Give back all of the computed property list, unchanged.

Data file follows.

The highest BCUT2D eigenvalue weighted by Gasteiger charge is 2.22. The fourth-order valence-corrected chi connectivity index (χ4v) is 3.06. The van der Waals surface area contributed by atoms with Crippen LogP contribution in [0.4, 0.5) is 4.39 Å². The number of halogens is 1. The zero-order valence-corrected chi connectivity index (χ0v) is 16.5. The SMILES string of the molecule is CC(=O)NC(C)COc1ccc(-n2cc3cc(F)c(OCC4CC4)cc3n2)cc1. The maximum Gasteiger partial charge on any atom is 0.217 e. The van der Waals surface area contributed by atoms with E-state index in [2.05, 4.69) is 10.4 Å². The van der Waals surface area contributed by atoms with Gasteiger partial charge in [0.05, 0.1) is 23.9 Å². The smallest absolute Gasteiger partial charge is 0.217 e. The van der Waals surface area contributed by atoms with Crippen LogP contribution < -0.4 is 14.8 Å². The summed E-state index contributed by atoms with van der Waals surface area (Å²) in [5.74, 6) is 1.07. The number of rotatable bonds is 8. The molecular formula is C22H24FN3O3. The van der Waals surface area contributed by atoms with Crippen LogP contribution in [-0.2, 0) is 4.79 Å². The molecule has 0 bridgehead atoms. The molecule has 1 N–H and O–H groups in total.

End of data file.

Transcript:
The highest BCUT2D eigenvalue weighted by Gasteiger charge is 2.22. The fourth-order valence-corrected chi connectivity index (χ4v) is 3.06. The van der Waals surface area contributed by atoms with Crippen LogP contribution in [0.4, 0.5) is 4.39 Å². The number of halogens is 1. The zero-order valence-corrected chi connectivity index (χ0v) is 16.5. The SMILES string of the molecule is CC(=O)NC(C)COc1ccc(-n2cc3cc(F)c(OCC4CC4)cc3n2)cc1. The maximum Gasteiger partial charge on any atom is 0.217 e. The van der Waals surface area contributed by atoms with E-state index in [2.05, 4.69) is 10.4 Å². The van der Waals surface area contributed by atoms with Gasteiger partial charge in [0.05, 0.1) is 23.9 Å². The smallest absolute Gasteiger partial charge is 0.217 e. The van der Waals surface area contributed by atoms with Crippen LogP contribution < -0.4 is 14.8 Å². The summed E-state index contributed by atoms with van der Waals surface area (Å²) in [5.74, 6) is 1.07. The number of rotatable bonds is 8. The molecular formula is C22H24FN3O3. The van der Waals surface area contributed by atoms with Crippen LogP contribution in [-0.2, 0) is 4.79 Å². The molecule has 0 bridgehead atoms. The molecule has 1 N–H and O–H groups in total.